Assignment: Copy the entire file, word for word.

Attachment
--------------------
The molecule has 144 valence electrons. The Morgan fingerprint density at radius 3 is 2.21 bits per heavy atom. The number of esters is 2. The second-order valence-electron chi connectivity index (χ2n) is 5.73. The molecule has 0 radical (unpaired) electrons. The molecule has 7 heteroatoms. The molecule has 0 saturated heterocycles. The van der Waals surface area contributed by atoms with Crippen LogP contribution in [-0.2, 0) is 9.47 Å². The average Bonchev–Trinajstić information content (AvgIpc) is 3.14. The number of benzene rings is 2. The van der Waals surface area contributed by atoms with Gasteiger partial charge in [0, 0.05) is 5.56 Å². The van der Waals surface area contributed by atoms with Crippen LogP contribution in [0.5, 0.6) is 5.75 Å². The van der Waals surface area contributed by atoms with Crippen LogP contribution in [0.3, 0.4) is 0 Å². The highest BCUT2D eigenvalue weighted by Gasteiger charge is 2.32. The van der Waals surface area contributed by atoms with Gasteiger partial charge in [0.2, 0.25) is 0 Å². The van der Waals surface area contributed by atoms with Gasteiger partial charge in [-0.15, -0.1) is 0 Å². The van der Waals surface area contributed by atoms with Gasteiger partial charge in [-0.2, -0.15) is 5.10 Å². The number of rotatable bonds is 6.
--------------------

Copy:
The molecule has 144 valence electrons. The Morgan fingerprint density at radius 3 is 2.21 bits per heavy atom. The number of esters is 2. The second-order valence-electron chi connectivity index (χ2n) is 5.73. The molecule has 0 radical (unpaired) electrons. The molecule has 7 heteroatoms. The molecule has 0 saturated heterocycles. The van der Waals surface area contributed by atoms with Crippen LogP contribution in [-0.2, 0) is 9.47 Å². The average Bonchev–Trinajstić information content (AvgIpc) is 3.14. The number of benzene rings is 2. The van der Waals surface area contributed by atoms with Gasteiger partial charge in [0, 0.05) is 5.56 Å². The van der Waals surface area contributed by atoms with Crippen LogP contribution in [0.5, 0.6) is 5.75 Å². The van der Waals surface area contributed by atoms with Crippen LogP contribution in [0.3, 0.4) is 0 Å². The highest BCUT2D eigenvalue weighted by Gasteiger charge is 2.32. The van der Waals surface area contributed by atoms with Gasteiger partial charge in [0.2, 0.25) is 0 Å². The van der Waals surface area contributed by atoms with Gasteiger partial charge in [-0.15, -0.1) is 0 Å². The van der Waals surface area contributed by atoms with Gasteiger partial charge in [-0.2, -0.15) is 5.10 Å². The number of rotatable bonds is 6.